Thread switching, you may recall, is a trick in the fragment shader to hide texture fetch latency by cooperatively switching to another fragment shader instance after you request a texture fetch, so that it can make some progress when you'd probably be blocked anyway. This lets us better occupy the ALUs, at the cost of each shader needing to fit into half of the physical register file.
However, VC4 doesn't cancel instructions in the pipeline when we request a switch (same as for within-shader branching), so 3 more instructions from the current shader get executed. For my first implementation of thread switching, I just dumped in 3 NOPs after each THRSW to fill the delay slots. This was still a massive win over not threading, so it was good enough.
Jonas's patch tries to fill the delay slots after we schedule in the thread switch by trying to extract the THRSW signal off of the instruction we scheduled and move it up to 2 instructions before that, and then only add enough NOPs to get us 3 slots filled. There was a little bug (it re-scheduled the thrsw instruction instead of a NOP in trying to pad out to delay slots), but it basically worked and got us a 1.55% instruction count win on shader-db.
The problem was that he was scheduling ALU operations along with the thrsw, and if the thrsw signal was alone without an ALU operation in it, after moving the thrsw up we'd have a NOP left in the old location. I wrote a followon patch to fix that: We now only schedule thrsws on their own without ALU operations, insert the THRSW as early as we can, and then add NOPs as necessary to fill remaining delay slots. This was another 0.41% instruction count win.
This isn't as good as it could be. Maybe we don't fill the slots as well as we could before choosing to schedule thrsw, but instructions we choose to schedule after that could be fit in. Those would be tricky because we have to check that they don't write flags or the accumulators (which wouldn't be preserved across the thrsw) or new texture coordinates. We also don't put the THRSW at any particular point in the timeline between sampler request and results collection. We might be able to get wins by trying to put thrsw at the lowest-register-pressure point between them, so that fewer things need to be forced into physical regs instead of accumulators.
Those will be projects for later. It's probably much more important that we figure out how to schedule 2-4 samples with a single thrsw, instead of doing a thrsw per sample like we do today.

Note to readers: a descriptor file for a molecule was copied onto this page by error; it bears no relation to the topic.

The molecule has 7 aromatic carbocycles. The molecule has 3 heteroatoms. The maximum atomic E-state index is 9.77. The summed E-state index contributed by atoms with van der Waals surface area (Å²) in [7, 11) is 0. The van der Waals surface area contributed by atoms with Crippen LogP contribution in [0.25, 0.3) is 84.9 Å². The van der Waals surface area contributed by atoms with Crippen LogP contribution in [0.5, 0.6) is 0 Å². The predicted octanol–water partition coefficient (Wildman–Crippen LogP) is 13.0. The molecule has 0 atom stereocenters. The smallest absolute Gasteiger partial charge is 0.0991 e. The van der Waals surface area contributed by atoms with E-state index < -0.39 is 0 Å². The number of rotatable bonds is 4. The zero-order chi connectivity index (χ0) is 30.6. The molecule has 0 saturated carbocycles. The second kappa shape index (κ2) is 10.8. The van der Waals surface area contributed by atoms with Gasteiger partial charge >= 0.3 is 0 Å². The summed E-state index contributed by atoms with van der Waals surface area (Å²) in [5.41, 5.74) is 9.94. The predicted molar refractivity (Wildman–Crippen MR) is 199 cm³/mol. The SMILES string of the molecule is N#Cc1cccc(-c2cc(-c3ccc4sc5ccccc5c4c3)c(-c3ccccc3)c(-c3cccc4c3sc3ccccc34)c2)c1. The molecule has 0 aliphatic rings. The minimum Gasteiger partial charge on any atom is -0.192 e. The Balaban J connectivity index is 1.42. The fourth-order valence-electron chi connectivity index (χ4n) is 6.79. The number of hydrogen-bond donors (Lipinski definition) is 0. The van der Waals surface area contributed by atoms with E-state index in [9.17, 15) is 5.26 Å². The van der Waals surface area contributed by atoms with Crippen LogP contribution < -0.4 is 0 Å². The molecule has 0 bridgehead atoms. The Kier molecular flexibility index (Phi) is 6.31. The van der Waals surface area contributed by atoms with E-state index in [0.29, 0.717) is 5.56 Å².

The other project last week was starting to build up a plan for vc4 CI. We've had a few regressions to vc4 in Mesa master because developers (including me!) don't do testing on vc4 hardware on every commit. The Intel folks have a lovely CI system that does piglit, DEQP, and performance regression testing for them, both tracking Mesa master and doing pre-commit tests of voluntarily submitted branches. I despaired of the work needed to build something that good, but apparently they've open sourced their configuration, so I'll be trying to replicate that in the next few weeks. This week I worked on getting the hardware and a plan for where to host it. I'm looking forward to a bright future of 30-minute test runs on the actual hardware and long-term tracking of performance metrics. Unfortunately, there are no docs to it and I've never worked with jenkins before, so this is going to be a challenge.
Other things: I submitted a patch to mm/ to shut up the CMA warning we've been suffering from (and patching away downstream) for years, got exactly the expected response ("this dmesg spew in an common path might be useful for somebody debugging something some day, so it should stay there"), so hopefully we can just get Fedora and Debian to patch it out instead. This is yet another data point in favor of Matthew Garrett's plan of "write kernel patches you need, don't bother submitting them upstream". Started testing a new patch to reduce error return rate on vc4 memory allocatoins on upstream kernel, haven't confirmed that it's working yet. I also spent a lot of time reviewing tarceri's patches to Mesa preparing for the on-disk shader cache, which should help improve app startup times and reduce memory consumption.